Florida Lawmakers Pass School Moment Of Silence
It would require school principals to direct first-period teachers to institute a one- to two-minute moment of silence at the beginning of each day.
Florida public-school students might soon have a required moment of silence at the start of each day, under a measure passed Thursday by the Florida Senate and headed to Gov. Ron DeSantis’ desk.
The Senate voted 32-6 to pass the bill (HB 529), which was approved by the House last month in a 94-24 vote.
Under the measure, school principals would be required to direct first-period teachers to institute a one- to two-minute moment of silence at the beginning of each day.
Lawmakers have considered similar proposals in previous years but have not passed them.
Under the bill, teachers would not be able to “make suggestions as to the nature of any reflection that a student may engage in during the moment of silence,” and students “may not interfere with other students' participation.”
The measure also would direct teachers to encourage parents to talk with students about the moment of silence and “to make suggestions as to the best use” of the time.
Senate sponsor Dennis Baxley, R-Ocala, said that part of the measure should alleviate concerns that teachers could influence how students use the silent time.
“It remains very clear in the wording of this bill that parents and guardians are the ones responsible for a discussion with their child about what’s the appropriate content of that time. We don’t want that responsibility on the teacher,” Baxley said.
Opponents of the measure have argued that mandating a moment of silence in public schools blurs the line between church and state.
“It would be a good thing if we could all take a moment of silence every day and reflect and meditate a little bit on things that are important to us. However, the framers of our Constitution were very careful to separate church and state,” said Senate Minority Leader Gary Farmer, D-Lighthouse Point.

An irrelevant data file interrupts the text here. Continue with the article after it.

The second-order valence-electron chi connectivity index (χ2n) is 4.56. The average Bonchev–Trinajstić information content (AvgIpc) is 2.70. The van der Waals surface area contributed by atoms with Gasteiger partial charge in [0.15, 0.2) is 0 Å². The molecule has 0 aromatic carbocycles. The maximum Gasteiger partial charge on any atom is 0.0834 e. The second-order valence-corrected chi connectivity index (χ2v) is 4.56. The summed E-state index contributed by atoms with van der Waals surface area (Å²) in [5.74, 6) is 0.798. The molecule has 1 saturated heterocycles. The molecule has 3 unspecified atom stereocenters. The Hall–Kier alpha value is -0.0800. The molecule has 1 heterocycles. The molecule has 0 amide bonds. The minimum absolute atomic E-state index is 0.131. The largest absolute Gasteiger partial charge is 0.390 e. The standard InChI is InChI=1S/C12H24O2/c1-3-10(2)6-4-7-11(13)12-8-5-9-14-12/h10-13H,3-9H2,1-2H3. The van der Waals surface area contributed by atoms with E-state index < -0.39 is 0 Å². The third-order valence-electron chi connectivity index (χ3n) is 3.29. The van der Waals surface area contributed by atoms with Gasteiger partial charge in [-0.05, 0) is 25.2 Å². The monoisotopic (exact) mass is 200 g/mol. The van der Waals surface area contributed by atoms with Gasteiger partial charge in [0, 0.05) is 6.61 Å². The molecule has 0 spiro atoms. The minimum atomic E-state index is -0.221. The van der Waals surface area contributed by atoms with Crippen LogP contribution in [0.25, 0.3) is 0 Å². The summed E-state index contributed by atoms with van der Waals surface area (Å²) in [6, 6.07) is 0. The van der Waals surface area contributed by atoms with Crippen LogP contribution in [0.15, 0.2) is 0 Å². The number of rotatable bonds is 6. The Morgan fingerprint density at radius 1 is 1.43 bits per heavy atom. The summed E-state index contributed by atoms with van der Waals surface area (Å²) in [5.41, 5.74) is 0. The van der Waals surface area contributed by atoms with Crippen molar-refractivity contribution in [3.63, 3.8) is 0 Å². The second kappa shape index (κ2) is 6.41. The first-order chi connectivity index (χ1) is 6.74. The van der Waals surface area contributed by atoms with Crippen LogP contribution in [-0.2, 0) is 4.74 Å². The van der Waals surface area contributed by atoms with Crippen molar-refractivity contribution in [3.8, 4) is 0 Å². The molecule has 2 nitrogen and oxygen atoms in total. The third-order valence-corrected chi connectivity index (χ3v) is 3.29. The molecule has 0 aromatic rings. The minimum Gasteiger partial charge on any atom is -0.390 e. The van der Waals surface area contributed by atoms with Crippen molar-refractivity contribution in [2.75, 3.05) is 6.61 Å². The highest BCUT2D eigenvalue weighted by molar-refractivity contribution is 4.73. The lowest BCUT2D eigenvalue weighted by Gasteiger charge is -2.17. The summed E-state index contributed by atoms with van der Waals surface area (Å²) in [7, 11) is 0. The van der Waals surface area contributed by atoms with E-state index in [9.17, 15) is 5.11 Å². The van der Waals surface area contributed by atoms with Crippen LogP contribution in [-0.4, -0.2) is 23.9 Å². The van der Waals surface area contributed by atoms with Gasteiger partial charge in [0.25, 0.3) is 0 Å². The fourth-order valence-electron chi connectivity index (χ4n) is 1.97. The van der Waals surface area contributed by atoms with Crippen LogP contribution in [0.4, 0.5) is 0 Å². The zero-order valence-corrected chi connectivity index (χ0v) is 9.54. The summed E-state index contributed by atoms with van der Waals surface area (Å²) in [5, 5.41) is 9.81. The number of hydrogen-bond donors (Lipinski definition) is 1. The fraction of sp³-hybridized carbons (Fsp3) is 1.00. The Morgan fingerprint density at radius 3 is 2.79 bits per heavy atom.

Sen. Lori Berman, D-Delray Beach, raised a concern about children who aren’t religious potentially being made uncomfortable by other students who choose to pray during the moment of silence.
“I understand that this is a moment of silence, but I also want us all to think about what could happen in a moment of silence. Could children take out rosaries and start doing the sign of the cross and (make) other children feel uncomfortable? Could a child take out a prayer rug and start using a prayer rug?” Berman said.
Other Democrats supported the bill, with some drawing on personal experiences.
Sen. Victor Torres, D-Kissimmee, said he used a moment of silence to reflect when he attended school in New York as a child.
“I feel that it gives the teacher and the students a chance to reflect, and whichever religion you believe in, that’s your right,” Torres said.
Baxley argued that the measure is aimed at giving school children a silent, uninterrupted moment “just to stop and reflect.”
“However you use it, just ... be still and listen and reflect before you start a day’s activity. I just read a piece about where they’re proposing this in business operations --- because the world’s in chaos,” Baxley said.